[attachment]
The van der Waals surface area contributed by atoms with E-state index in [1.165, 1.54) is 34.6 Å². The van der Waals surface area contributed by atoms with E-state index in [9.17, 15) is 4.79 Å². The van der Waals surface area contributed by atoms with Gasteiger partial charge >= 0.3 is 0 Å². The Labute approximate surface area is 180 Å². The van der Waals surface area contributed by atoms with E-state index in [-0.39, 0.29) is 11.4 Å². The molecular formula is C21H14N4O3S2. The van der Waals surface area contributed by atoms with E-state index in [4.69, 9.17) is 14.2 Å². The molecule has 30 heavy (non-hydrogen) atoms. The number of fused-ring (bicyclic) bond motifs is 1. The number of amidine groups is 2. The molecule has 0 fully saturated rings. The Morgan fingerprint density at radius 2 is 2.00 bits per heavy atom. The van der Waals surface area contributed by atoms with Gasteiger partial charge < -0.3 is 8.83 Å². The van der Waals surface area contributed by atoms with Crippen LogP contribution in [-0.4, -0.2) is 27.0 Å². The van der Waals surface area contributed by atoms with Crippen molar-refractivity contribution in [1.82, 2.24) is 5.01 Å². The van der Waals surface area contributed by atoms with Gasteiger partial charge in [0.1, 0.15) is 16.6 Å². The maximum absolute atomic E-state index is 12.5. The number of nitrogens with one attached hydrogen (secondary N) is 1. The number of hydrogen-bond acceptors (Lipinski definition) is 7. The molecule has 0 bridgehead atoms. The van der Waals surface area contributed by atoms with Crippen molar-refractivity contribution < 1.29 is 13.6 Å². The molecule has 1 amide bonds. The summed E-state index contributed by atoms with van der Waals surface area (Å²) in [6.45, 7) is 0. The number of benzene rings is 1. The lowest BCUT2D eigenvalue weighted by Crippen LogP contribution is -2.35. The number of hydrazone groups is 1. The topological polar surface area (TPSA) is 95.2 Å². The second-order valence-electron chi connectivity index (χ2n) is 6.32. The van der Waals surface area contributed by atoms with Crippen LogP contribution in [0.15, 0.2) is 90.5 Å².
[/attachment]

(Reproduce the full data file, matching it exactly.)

The van der Waals surface area contributed by atoms with E-state index in [1.165, 1.54) is 34.6 Å². The van der Waals surface area contributed by atoms with E-state index in [9.17, 15) is 4.79 Å². The van der Waals surface area contributed by atoms with Gasteiger partial charge >= 0.3 is 0 Å². The Labute approximate surface area is 180 Å². The van der Waals surface area contributed by atoms with E-state index in [-0.39, 0.29) is 11.4 Å². The molecular formula is C21H14N4O3S2. The van der Waals surface area contributed by atoms with E-state index in [4.69, 9.17) is 14.2 Å². The molecule has 30 heavy (non-hydrogen) atoms. The number of fused-ring (bicyclic) bond motifs is 1. The number of amidine groups is 2. The molecule has 0 fully saturated rings. The Morgan fingerprint density at radius 2 is 2.00 bits per heavy atom. The van der Waals surface area contributed by atoms with Gasteiger partial charge < -0.3 is 8.83 Å². The van der Waals surface area contributed by atoms with Crippen LogP contribution in [-0.4, -0.2) is 27.0 Å². The van der Waals surface area contributed by atoms with Crippen molar-refractivity contribution in [1.82, 2.24) is 5.01 Å². The van der Waals surface area contributed by atoms with Gasteiger partial charge in [0.1, 0.15) is 16.6 Å². The maximum absolute atomic E-state index is 12.5. The number of nitrogens with one attached hydrogen (secondary N) is 1. The number of hydrogen-bond acceptors (Lipinski definition) is 7. The molecule has 0 bridgehead atoms. The van der Waals surface area contributed by atoms with Crippen molar-refractivity contribution < 1.29 is 13.6 Å². The molecule has 1 amide bonds. The summed E-state index contributed by atoms with van der Waals surface area (Å²) in [6.45, 7) is 0. The number of benzene rings is 1. The lowest BCUT2D eigenvalue weighted by Crippen LogP contribution is -2.35. The number of hydrazone groups is 1. The topological polar surface area (TPSA) is 95.2 Å². The second-order valence-electron chi connectivity index (χ2n) is 6.32. The van der Waals surface area contributed by atoms with Crippen LogP contribution in [0.15, 0.2) is 90.5 Å².